Is it really summer without a grotesque shark movie hitting theaters? Probably not. That is, if the film is any good.
If not, then it’s safe to say that the film should be prevented from killing the June-August mood. Such is the case of “47 Meters Down: Uncaged.”
Released on Aug. 16, the 90-minute film that’s rated PG-13 fails to live up to the standards of the first installation of this series, “47 Meters Down,” because of its cliché story line and unsurprising scenarios.
Instead of presenting the story of two sisters in the 2017 version, this one focuses on two stepsisters, Mia (Sophia Nélisse, “Close”) and Sasha (Corinne Foxx, “Beat Shazam”), who just moved with their family to Yucatán, Mexico. One day, instead of going on a class field trip, Sasha’s mischievous friends, Alexa (Brianne Tju, “Light as a Feather”) and Nicole (Sistine Rose Stallone, “Entertainment Tonight”), convince her and Mia to go on an excursion to a cove that happens to be stocked with scuba diving gear.
Using the equipment, the four decide to visit the underwater ruins of a Mayan city and end up swimming into … you guessed it, sharks.
Unfortunately, the movie wastes no time introducing its corny and cliché characters, especially when the stepsister drama between Mia and Sasha is overly emphasized when the latter establishes at the beginning of the movie that Mia is “not [her] sister.” Additionally, the film includes a stereotypical blond “mean girl” in one scene in which classmate Catherine (Brec Bassinger, “All Night”) dramatically pushes Mia into the pool as if the movie wouldn’t have been a success without it.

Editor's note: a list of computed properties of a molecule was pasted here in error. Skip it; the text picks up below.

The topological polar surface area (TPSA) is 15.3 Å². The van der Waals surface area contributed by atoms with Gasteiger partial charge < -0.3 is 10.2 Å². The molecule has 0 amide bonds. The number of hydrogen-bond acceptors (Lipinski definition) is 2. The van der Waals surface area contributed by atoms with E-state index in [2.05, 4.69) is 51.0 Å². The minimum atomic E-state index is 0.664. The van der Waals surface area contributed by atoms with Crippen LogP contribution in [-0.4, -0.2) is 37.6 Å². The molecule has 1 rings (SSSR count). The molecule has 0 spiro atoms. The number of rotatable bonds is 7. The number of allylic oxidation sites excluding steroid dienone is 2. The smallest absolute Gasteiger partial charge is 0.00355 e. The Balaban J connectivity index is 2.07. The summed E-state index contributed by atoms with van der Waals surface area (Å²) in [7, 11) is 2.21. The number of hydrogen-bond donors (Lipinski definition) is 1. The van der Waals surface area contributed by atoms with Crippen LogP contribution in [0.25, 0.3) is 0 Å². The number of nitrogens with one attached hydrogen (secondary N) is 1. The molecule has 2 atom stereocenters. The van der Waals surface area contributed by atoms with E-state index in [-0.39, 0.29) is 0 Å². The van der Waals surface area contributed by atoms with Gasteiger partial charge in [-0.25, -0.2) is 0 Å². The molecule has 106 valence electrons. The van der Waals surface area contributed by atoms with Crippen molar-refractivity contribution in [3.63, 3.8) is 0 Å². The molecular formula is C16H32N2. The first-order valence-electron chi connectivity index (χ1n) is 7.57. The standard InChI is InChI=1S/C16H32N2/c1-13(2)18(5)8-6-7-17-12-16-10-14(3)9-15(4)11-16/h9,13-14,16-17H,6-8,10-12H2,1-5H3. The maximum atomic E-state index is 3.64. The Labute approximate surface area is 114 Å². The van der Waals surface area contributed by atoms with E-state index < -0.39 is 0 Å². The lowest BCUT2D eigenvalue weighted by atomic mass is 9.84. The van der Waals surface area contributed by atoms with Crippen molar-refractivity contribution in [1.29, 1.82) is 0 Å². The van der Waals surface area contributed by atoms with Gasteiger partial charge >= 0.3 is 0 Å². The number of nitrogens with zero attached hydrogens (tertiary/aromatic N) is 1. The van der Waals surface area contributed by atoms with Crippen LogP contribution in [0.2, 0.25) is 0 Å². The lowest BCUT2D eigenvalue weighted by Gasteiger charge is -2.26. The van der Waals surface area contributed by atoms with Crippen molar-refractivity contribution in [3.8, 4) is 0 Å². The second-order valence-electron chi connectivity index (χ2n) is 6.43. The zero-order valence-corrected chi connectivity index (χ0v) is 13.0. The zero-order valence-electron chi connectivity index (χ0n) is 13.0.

However, the real mess begins in the ocean, and I’m not just talking about the “sharks-attacking-humans” situation.
The typical “squad that is clueless of what they’re doing” situation begins as the four swim deeper into the ocean. One would think that after visiting the Mayan city, they would have been satisfied with the sights they already experienced. Unfortunately, their curiosity gets the best of them, which ultimately causes them to encounter sharks they don’t want to see. Shocker.
What’s not surprising is the dramatic shift from “girls having fun” to a “we are about to die” scenario. Viewers already know what is in store for the young group and know that it is not going to end well for them.
The unlikely “shark vs. human” scenarios add on to the fault list. Toward the end of the film, Mia fights off a shark that has a hold of her in its mouth, which seems pretty unlikely. It’s almost as if the only reason she got away is she’s the main character. Again, no surprise there.
On the other hand, the sneak sea creature attacks, along with the sudden intensifying music, had the audience’s hearts racing, adding enjoyment to these scenes. As the music transitions from tranquil to chaotic, viewers might undergo jump scares as they watch the scenes.
Similarly, the shots of the sharks slowly lurking up behind the humans definitely add to the suspense of what will happen to the girls.
Overall, the movie fails to satisfy the audience. The cliché story line and unsurprising scenes get in the way of what could have been an epic thriller for the summer.
To whoever is planning a shark movie next summer, take note: Just as how some areas should be left undiscovered, such as in this film, some movies should be left untouched and left buried 47 meters down, if not deeper.